Dark-field X-ray Phase Contrast Imaging

This week’s featured paper is the paper by Franz Pfeiffer and colleagues at Paul Scherrer Institute in Switzerland:

Hard-X-ray dark-field imaging using a grating interferometer, Nature Materials 7, 134 – 137 (2008) .

This Nature Materials paper is related to the previous papers by the same group: Pfeiffer et al., Phase retrieval and differential phase-contrast imaging with low-brilliance X-ray sources, Nature Physics 2, 258 – 261 (2006)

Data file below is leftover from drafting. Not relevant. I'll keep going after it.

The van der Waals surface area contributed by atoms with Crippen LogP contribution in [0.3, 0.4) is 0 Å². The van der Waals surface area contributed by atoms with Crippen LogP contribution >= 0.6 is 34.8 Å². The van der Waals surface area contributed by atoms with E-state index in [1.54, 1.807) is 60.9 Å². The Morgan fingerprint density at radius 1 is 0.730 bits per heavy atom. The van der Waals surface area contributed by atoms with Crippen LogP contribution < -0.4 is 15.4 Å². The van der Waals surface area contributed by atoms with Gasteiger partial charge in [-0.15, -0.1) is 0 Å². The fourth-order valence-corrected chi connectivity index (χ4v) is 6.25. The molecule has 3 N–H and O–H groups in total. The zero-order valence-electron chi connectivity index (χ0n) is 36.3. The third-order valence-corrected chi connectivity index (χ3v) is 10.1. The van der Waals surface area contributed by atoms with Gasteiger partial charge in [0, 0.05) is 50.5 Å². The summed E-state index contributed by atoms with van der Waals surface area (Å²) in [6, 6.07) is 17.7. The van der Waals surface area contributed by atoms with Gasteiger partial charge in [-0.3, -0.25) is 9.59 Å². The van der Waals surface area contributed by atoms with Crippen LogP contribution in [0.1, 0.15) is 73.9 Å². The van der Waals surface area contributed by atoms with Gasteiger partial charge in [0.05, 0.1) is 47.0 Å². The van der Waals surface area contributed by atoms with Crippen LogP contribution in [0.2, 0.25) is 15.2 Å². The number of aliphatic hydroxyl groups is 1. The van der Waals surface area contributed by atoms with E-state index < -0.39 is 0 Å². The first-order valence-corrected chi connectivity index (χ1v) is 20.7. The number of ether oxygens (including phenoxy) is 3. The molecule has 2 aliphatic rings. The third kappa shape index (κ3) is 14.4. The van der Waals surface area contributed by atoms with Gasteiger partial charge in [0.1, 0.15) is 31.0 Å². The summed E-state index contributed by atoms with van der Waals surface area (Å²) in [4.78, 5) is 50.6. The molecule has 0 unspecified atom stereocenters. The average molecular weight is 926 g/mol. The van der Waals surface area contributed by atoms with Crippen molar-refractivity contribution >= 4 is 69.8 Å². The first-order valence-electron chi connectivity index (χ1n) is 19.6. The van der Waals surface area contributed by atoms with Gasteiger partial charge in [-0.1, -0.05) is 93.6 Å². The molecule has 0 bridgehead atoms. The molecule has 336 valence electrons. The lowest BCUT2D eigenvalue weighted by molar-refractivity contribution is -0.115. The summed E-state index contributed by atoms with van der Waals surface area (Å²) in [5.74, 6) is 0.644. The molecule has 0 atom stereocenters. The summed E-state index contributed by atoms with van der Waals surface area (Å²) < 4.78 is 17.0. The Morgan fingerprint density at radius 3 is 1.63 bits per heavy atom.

as well as Pfeiffer et al., Shearing Interferometer for Quantifying the Coherence of Hard X-Ray Beams, Phys. Rev. Lett. 94, 164801 (2005).

The use of shearing inteferometer, which to x-rays look like series of micron-sized “combs” or diffraction gratings, allows imaging of milimeter-sized objects using the differential phase contrast, rather than adsorption, as a contrast mechanism. These are the techniques that can be adopted using rather primitive “highly incoherent” in-house x-ray sources – such as x-ray tubes and rotating anodes, and therefore do not require a trip to a synchrotron.

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